Hey Juls, if you follow my blog I’ll have your email and I can send you a message so that you may have mine….only if you want to that is. Have a great weekend!

      (Thanks for the info you sent me, Debbie. That was really kind of you.)

  10. I think everyone deals with guilt… and it is probably derived BOTH naturally and from social constructs. Guilt sucks, and the thing that I struggle with is…. Is this guilt I’m feeling a) an indication that I need to change something or b) irrelevant pressure that I need to ignore? Seriously, I struggle with that constantly… not with religion but with being a working mom. Does the guilt mean I should quit my career because that is really what is best for my family? Or does this guilt come from information or social pressure that forces me to believe what is best for my family? I struggle with that weekly, if not daily. I guess my point is guilt can really suck the life out of you, sometimes you have to squelch it. But guilt also serves a purpose at times, in modifying our behavior and helping us to see what we need to change.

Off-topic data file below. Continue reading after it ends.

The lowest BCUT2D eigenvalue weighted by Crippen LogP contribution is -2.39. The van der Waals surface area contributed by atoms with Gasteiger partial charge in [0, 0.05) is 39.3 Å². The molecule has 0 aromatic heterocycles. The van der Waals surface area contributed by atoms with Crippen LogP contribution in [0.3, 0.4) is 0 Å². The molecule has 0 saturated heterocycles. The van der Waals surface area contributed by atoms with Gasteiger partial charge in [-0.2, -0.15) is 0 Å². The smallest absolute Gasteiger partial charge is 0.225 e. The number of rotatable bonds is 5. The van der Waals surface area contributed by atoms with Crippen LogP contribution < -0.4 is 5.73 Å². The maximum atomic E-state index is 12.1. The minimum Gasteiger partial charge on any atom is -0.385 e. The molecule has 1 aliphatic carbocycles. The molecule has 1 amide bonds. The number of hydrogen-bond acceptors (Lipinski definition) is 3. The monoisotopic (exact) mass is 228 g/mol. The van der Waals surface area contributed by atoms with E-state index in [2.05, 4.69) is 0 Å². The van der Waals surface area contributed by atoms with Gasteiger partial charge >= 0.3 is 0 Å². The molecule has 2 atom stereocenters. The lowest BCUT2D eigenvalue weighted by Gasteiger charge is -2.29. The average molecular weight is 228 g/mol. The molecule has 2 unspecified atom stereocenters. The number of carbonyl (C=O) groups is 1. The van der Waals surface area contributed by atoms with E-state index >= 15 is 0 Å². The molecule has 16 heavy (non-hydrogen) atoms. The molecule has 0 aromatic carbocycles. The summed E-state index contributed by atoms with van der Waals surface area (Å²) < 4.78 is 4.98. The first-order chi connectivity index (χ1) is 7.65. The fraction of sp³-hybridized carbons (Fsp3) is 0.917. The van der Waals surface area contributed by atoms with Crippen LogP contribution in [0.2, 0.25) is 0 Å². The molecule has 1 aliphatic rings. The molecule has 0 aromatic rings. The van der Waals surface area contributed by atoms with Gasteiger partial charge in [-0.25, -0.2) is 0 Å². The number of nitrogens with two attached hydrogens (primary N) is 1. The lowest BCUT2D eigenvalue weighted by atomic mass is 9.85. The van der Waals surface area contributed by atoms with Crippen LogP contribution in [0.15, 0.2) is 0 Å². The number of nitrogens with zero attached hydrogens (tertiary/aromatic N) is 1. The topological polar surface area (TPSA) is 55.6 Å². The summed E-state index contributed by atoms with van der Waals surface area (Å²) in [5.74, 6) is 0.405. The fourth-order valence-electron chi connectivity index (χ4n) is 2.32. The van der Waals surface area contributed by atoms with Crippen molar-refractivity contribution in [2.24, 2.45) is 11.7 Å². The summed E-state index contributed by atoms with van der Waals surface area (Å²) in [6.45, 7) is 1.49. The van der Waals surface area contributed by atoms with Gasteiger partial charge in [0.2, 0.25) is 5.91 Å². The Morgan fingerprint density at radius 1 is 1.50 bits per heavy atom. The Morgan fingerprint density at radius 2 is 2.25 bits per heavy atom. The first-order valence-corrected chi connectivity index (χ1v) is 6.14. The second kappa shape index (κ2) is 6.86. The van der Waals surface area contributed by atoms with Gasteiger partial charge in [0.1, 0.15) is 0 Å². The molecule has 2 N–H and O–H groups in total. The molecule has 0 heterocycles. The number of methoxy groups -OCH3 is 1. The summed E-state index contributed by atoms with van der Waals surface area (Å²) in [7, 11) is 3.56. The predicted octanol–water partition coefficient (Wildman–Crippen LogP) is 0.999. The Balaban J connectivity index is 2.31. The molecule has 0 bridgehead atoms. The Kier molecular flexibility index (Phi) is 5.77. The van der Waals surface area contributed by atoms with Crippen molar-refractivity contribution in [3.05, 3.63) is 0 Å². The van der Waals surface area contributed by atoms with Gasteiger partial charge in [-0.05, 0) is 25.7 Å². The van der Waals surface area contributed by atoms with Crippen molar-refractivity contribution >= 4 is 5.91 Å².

• @Molly I know how you feel. And sometimes, even though you know you shouldn’t feel guilty, you still do. Women have it particularly tough, especially when we work outside the home. And even then, we feel (or at least I did) that I wasn’t giving 100 percent to any of my roles. One of my girlfriends used to say, “I need a wife!”

      • @Debbie that is so funny and relevant… there was nothing on TV the other night so my husband and I watched “Sister Wives” for a few minutes. I said to him, “I know this is weird, but I can totally see the value of having another wife around here to help with the housework and the kids”. Don’t worry, all hypothetical… plural marriage is not in my future 😉